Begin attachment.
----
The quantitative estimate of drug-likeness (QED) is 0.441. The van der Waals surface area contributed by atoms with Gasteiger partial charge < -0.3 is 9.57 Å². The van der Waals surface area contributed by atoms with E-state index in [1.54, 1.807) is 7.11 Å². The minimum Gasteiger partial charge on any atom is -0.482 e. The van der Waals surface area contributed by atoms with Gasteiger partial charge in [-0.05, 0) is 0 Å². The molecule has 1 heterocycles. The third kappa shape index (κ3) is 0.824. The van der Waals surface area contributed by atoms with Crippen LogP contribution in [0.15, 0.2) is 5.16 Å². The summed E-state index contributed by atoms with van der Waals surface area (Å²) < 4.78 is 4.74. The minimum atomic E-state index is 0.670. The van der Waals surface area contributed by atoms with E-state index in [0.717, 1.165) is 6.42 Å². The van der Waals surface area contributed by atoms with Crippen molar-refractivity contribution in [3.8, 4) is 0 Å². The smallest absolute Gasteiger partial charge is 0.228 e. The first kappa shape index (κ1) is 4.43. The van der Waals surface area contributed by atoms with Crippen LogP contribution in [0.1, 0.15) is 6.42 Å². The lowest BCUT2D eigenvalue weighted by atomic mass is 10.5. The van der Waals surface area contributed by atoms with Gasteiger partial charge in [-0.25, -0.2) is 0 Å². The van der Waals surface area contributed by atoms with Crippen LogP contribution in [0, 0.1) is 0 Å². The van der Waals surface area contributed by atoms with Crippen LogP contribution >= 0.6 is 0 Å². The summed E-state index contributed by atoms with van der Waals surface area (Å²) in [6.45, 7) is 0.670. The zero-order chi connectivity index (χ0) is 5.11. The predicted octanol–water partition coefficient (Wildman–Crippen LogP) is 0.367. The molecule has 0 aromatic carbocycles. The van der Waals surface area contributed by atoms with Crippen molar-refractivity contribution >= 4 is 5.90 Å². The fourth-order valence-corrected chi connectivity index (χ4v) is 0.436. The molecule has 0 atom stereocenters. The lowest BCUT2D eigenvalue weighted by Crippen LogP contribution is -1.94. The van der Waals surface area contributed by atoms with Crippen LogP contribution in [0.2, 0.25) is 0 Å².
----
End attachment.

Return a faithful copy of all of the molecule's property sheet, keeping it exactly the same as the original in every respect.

The quantitative estimate of drug-likeness (QED) is 0.441. The van der Waals surface area contributed by atoms with Gasteiger partial charge < -0.3 is 9.57 Å². The van der Waals surface area contributed by atoms with E-state index in [1.54, 1.807) is 7.11 Å². The minimum Gasteiger partial charge on any atom is -0.482 e. The van der Waals surface area contributed by atoms with Gasteiger partial charge in [-0.05, 0) is 0 Å². The molecule has 1 heterocycles. The third kappa shape index (κ3) is 0.824. The van der Waals surface area contributed by atoms with Crippen LogP contribution in [0.15, 0.2) is 5.16 Å². The summed E-state index contributed by atoms with van der Waals surface area (Å²) < 4.78 is 4.74. The minimum atomic E-state index is 0.670. The van der Waals surface area contributed by atoms with E-state index in [0.717, 1.165) is 6.42 Å². The van der Waals surface area contributed by atoms with Crippen molar-refractivity contribution in [3.8, 4) is 0 Å². The smallest absolute Gasteiger partial charge is 0.228 e. The first kappa shape index (κ1) is 4.43. The van der Waals surface area contributed by atoms with Crippen LogP contribution in [0.1, 0.15) is 6.42 Å². The lowest BCUT2D eigenvalue weighted by atomic mass is 10.5. The van der Waals surface area contributed by atoms with Gasteiger partial charge in [-0.25, -0.2) is 0 Å². The van der Waals surface area contributed by atoms with Crippen LogP contribution in [0, 0.1) is 0 Å². The van der Waals surface area contributed by atoms with Crippen LogP contribution >= 0.6 is 0 Å². The summed E-state index contributed by atoms with van der Waals surface area (Å²) in [6.45, 7) is 0.670. The zero-order chi connectivity index (χ0) is 5.11. The predicted octanol–water partition coefficient (Wildman–Crippen LogP) is 0.367. The molecule has 0 aromatic carbocycles. The van der Waals surface area contributed by atoms with Crippen molar-refractivity contribution >= 4 is 5.90 Å². The fourth-order valence-corrected chi connectivity index (χ4v) is 0.436. The molecule has 0 atom stereocenters. The lowest BCUT2D eigenvalue weighted by Crippen LogP contribution is -1.94. The van der Waals surface area contributed by atoms with Crippen LogP contribution in [0.2, 0.25) is 0 Å².